1978 Volvo 262 C – A Sensational LT1 Swap
In the mid-1970s, a group of executives from the automotive industry (led by Henry Ford II) visited the Volvo factory overseas. Ford had a Lincoln Continental Mark IVs shipped overseas to serve as their transportation and little did they know that big two door land yacht coupe would inspire the Volvo team to build a their own coupe – the 262C which was based on Volvo’s successful 200 Series platform.
With a limited production run in mind, the Swedish automaker farmed out production to Italian coachbuilders Bertoni of Turin, Italy. When Bertoni was done with the prototype, a sleek and stylish coupe was born with a roofline that resembled a chopped American hot rod. It was a bold and daring design by late 70s standards. It was billed as Volvo’s “first luxury coupe” and featured an elaborate, almost art deco leather and wood interior. It was indeed luxurious and rare but it was woefully underpowered with a gimpy 2.7 liter, 127hp V6 – it couldn’t get out of its own way.
The 262C Production run ended in 1981, making them highly collectible within niche circles. In total, only 6,622 cars were produced. You can count Erland Christopherson as a true 262C enthusiast and collector. A European born automobile enthusiast, Christopherson has several of these Volvo’s. But the one you’re looking at today is guaranteed to the most hot-rodded 262C in history.
Christopherson is into all kinds of cars and even has a cool gearhead-centric YouTube show called “The Silent D Motor Show.” He became aware of East Bay Muscle Cars and owner Steve Keefer through Instagram. It’s amazing the impact social media has had on hot rodders. Its now easier than ever to connect with kindred spirits worldwide. After a few direct messages back and forth, Erland told Steve of his LT1 swap idea and the deal was sealed. And Keefer and his talented team were just the guys for the coupe’s transformation.
Looking at it from the outside, you would hardly know anything was unique about the coupe other than its sexy factory lines. The wheels appear to be exact copies of the factory OEM’s but were cut to 17” diameter by EVOD Industries from solid blocks of aluminum. Astute car guys will notice the Wilwood brake calipers peeking through a slot – a dead giveaway something wicked is brewing.
The mint interior was kept 99 percent factory and why not? It’s so stunning it would have been foolhardy to change it. The shifter mechanicals are from a C5 Corvette “direct injected” – so it won’t get confused with the 90’s version of LT1. Shift points are like European butter. That’s about it for interior mods. Check out those cool c-pillars – they look like something from a Milan fashion magazine.
Performance wise though – this is one bad Bertone courtesy of a 6.2 liter Chevy LT1 swap. One of Steve’s shop fabricators at EBMC overheard us talking about how everything fit so well under the hood and barked “You have no idea how complicated making that motor fit was.” Yet take it in with a sustained gaze and it looks factory-installed nestled in between the shock towers. Like all EBMC builds – the devil is in the details and this coupe has plenty right down to the special LT1 and Bertoni crown on the engine cover. The custom 1978 Volvo 262 C 6.2 badges are bitchin’!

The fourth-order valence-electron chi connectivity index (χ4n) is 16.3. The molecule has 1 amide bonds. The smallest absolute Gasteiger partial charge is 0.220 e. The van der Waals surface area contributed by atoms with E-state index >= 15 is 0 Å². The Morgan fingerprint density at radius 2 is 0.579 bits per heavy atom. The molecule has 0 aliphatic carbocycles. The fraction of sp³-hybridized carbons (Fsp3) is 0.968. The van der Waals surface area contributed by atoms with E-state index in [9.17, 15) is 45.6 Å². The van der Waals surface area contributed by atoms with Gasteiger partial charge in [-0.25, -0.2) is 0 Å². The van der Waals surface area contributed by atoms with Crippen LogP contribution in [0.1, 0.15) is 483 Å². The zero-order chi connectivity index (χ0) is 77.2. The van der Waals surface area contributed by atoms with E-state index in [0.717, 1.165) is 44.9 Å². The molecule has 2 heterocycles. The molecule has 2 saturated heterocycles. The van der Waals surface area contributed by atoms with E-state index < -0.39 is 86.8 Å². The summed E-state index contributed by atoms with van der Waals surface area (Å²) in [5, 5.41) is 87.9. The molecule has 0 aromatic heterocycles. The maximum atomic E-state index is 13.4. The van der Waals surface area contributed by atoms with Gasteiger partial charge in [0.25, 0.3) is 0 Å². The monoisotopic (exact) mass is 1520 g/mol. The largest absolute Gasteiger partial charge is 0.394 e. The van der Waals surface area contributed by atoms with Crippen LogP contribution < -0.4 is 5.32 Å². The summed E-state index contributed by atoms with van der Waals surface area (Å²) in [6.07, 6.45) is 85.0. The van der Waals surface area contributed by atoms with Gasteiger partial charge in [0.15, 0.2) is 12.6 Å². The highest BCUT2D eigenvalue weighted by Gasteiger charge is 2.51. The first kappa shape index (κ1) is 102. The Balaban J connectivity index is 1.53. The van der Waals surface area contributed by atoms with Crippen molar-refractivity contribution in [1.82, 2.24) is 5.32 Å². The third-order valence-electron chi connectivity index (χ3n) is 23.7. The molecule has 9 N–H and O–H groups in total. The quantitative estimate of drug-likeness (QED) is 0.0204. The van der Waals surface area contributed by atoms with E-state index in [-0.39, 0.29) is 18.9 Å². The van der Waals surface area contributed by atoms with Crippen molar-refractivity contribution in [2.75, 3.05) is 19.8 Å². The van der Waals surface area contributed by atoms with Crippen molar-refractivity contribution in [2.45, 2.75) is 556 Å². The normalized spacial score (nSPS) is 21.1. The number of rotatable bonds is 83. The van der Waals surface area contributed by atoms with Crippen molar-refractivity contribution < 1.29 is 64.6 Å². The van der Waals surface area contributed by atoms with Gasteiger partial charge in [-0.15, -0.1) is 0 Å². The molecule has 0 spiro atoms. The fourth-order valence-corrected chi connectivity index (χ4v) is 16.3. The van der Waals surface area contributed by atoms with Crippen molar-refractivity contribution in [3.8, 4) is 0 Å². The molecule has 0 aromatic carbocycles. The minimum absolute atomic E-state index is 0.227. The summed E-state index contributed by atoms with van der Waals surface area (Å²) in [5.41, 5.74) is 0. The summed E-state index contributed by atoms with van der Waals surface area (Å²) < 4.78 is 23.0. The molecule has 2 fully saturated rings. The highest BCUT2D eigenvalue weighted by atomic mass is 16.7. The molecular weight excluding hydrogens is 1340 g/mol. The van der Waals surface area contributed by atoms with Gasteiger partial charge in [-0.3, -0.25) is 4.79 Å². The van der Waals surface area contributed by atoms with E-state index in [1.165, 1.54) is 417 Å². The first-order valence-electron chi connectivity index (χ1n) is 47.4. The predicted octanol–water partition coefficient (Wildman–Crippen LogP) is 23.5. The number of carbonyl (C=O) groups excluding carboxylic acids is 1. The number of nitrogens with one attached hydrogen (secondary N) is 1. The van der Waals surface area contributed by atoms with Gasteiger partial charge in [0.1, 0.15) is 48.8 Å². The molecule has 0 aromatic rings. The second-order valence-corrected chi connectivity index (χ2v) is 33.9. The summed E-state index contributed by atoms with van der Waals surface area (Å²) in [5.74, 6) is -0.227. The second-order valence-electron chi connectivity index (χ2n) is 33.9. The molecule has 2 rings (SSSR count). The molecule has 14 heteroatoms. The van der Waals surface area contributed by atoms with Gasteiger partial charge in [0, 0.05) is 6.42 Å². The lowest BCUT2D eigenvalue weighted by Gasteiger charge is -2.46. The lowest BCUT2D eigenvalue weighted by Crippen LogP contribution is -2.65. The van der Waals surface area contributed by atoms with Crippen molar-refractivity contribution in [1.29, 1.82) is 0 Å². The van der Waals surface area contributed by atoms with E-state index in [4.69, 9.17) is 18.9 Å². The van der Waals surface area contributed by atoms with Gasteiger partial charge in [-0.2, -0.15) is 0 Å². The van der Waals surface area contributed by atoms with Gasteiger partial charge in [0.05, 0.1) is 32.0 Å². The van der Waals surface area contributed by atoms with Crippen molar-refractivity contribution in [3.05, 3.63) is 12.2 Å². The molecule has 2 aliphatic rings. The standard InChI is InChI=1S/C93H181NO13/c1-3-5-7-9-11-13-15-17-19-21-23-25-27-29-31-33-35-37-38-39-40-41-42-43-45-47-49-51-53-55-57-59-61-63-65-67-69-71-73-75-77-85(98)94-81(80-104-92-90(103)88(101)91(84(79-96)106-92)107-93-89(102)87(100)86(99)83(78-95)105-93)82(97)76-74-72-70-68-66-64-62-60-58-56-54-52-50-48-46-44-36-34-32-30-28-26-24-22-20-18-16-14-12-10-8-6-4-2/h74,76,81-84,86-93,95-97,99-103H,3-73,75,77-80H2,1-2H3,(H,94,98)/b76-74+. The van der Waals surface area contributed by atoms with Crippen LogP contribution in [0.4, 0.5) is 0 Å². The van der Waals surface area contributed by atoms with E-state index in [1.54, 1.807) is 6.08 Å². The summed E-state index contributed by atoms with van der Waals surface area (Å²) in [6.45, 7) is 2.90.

Suspension wise, a serious amount of modification was necessary with such a substantial horsepower infusion. To handle the LT’s 460 ponies, JRZ adjustable struts were used along with a beefier one inch sway bar. Bolted underneath the ass end is an Art Morrison narrow track IRS! EBMC built all mounts and frame strengthening for it. The factory front subframe nearly runs back to the X-pipe making it a whisker away from a full chassis makeover.
There’s something different about the exhaust too. The Stainless steel tube starts as 2 ¼-inches leading to a custom EBMC X-pipe which then flows to a single dual cross-flow Magnaflow muffler before merging to a single three inch tip delivering the spent gasses. It sounds really good yet offers a subtle growl at reasonable rpms. It’s these subtle nuances that make this car so bitchin’. It’s by far the most unique car we have written about in our short history here at Fuel Curve.
When we drove out to the shoot location, it rode like a sporty muscle car. Nothing too crazy – just enough muscle and might without going overboard. The handling and shift points were spot on. But as you can see from the video clip, it’s perfectly capable of laying down a 200-foot patch of rubber.
With a build like this, you need several things. You need an owner willing to go the extra mile in financing the project and you need a builder who exhibits superior craftsmanship and vision but also knows when to stop for subtlety’s sake.
Christopherson’s Volvo is a testament to both men’s strengths. We wonder what Volvo’s then-chief designer Jan Wilsgaard would think of it. Scratch that. We know he would dig it! What’s not to like?